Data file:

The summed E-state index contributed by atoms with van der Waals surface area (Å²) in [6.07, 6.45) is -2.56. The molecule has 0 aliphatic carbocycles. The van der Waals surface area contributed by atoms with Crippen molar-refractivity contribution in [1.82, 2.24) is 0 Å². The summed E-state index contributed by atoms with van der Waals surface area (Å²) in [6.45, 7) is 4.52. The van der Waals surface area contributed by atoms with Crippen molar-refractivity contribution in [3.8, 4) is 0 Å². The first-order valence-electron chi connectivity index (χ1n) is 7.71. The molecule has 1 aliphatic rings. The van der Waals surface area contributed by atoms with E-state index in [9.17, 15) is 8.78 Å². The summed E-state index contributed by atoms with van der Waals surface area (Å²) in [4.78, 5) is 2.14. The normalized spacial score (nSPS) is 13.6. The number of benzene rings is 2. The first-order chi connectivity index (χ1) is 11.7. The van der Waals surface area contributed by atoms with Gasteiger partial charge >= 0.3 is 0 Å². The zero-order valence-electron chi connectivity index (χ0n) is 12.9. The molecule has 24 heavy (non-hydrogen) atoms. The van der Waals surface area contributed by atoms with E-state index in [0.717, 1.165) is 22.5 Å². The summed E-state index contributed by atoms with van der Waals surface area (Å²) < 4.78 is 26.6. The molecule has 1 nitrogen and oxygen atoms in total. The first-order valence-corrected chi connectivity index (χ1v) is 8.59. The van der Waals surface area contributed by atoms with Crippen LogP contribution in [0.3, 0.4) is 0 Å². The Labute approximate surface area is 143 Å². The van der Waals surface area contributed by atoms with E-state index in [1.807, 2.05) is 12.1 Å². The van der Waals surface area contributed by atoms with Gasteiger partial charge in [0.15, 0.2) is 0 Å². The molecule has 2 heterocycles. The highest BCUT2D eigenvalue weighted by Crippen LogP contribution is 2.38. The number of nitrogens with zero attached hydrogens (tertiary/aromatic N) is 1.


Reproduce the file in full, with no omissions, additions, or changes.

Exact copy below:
The summed E-state index contributed by atoms with van der Waals surface area (Å²) in [6.07, 6.45) is -2.56. The molecule has 0 aliphatic carbocycles. The van der Waals surface area contributed by atoms with Crippen molar-refractivity contribution in [1.82, 2.24) is 0 Å². The summed E-state index contributed by atoms with van der Waals surface area (Å²) in [6.45, 7) is 4.52. The van der Waals surface area contributed by atoms with Crippen molar-refractivity contribution in [3.8, 4) is 0 Å². The first-order valence-electron chi connectivity index (χ1n) is 7.71. The molecule has 1 aliphatic rings. The van der Waals surface area contributed by atoms with E-state index in [9.17, 15) is 8.78 Å². The summed E-state index contributed by atoms with van der Waals surface area (Å²) in [4.78, 5) is 2.14. The normalized spacial score (nSPS) is 13.6. The number of benzene rings is 2. The first-order chi connectivity index (χ1) is 11.7. The van der Waals surface area contributed by atoms with Gasteiger partial charge >= 0.3 is 0 Å². The zero-order valence-electron chi connectivity index (χ0n) is 12.9. The molecule has 24 heavy (non-hydrogen) atoms. The van der Waals surface area contributed by atoms with E-state index in [0.717, 1.165) is 22.5 Å². The summed E-state index contributed by atoms with van der Waals surface area (Å²) < 4.78 is 26.6. The molecule has 1 nitrogen and oxygen atoms in total. The first-order valence-corrected chi connectivity index (χ1v) is 8.59. The van der Waals surface area contributed by atoms with Crippen LogP contribution in [0.3, 0.4) is 0 Å². The Labute approximate surface area is 143 Å². The van der Waals surface area contributed by atoms with E-state index in [1.807, 2.05) is 12.1 Å². The van der Waals surface area contributed by atoms with Gasteiger partial charge in [0.15, 0.2) is 0 Å². The molecule has 2 heterocycles. The highest BCUT2D eigenvalue weighted by Crippen LogP contribution is 2.38. The number of nitrogens with zero attached hydrogens (tertiary/aromatic N) is 1.